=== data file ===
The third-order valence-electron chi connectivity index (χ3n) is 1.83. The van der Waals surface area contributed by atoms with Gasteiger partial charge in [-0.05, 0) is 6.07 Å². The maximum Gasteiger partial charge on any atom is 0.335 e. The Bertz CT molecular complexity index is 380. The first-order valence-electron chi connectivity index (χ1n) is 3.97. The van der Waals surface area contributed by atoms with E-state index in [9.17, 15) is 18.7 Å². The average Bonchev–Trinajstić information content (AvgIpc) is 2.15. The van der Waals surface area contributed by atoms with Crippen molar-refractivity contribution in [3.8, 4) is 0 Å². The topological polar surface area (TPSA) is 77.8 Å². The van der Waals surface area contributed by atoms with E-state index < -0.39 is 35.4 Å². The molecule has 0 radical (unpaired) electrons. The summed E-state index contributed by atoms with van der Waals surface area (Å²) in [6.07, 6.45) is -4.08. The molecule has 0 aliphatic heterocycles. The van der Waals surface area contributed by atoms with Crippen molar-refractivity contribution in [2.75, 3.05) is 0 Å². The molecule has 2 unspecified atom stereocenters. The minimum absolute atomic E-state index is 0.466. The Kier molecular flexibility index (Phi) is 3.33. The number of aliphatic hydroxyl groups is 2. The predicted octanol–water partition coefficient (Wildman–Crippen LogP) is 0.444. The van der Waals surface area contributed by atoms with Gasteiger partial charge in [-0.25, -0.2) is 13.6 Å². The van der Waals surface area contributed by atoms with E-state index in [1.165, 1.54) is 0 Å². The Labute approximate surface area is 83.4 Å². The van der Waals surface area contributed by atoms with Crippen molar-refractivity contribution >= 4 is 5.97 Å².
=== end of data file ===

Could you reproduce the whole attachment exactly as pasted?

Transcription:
The third-order valence-electron chi connectivity index (χ3n) is 1.83. The van der Waals surface area contributed by atoms with Gasteiger partial charge in [-0.05, 0) is 6.07 Å². The maximum Gasteiger partial charge on any atom is 0.335 e. The Bertz CT molecular complexity index is 380. The first-order valence-electron chi connectivity index (χ1n) is 3.97. The van der Waals surface area contributed by atoms with E-state index in [9.17, 15) is 18.7 Å². The average Bonchev–Trinajstić information content (AvgIpc) is 2.15. The van der Waals surface area contributed by atoms with Crippen molar-refractivity contribution in [3.8, 4) is 0 Å². The topological polar surface area (TPSA) is 77.8 Å². The van der Waals surface area contributed by atoms with E-state index < -0.39 is 35.4 Å². The molecule has 0 radical (unpaired) electrons. The summed E-state index contributed by atoms with van der Waals surface area (Å²) in [6.07, 6.45) is -4.08. The molecule has 0 aliphatic heterocycles. The van der Waals surface area contributed by atoms with Crippen molar-refractivity contribution in [2.75, 3.05) is 0 Å². The molecule has 2 unspecified atom stereocenters. The minimum absolute atomic E-state index is 0.466. The Kier molecular flexibility index (Phi) is 3.33. The number of aliphatic hydroxyl groups is 2. The predicted octanol–water partition coefficient (Wildman–Crippen LogP) is 0.444. The van der Waals surface area contributed by atoms with Gasteiger partial charge in [-0.25, -0.2) is 13.6 Å². The van der Waals surface area contributed by atoms with E-state index in [1.165, 1.54) is 0 Å². The Labute approximate surface area is 83.4 Å². The van der Waals surface area contributed by atoms with Crippen molar-refractivity contribution >= 4 is 5.97 Å².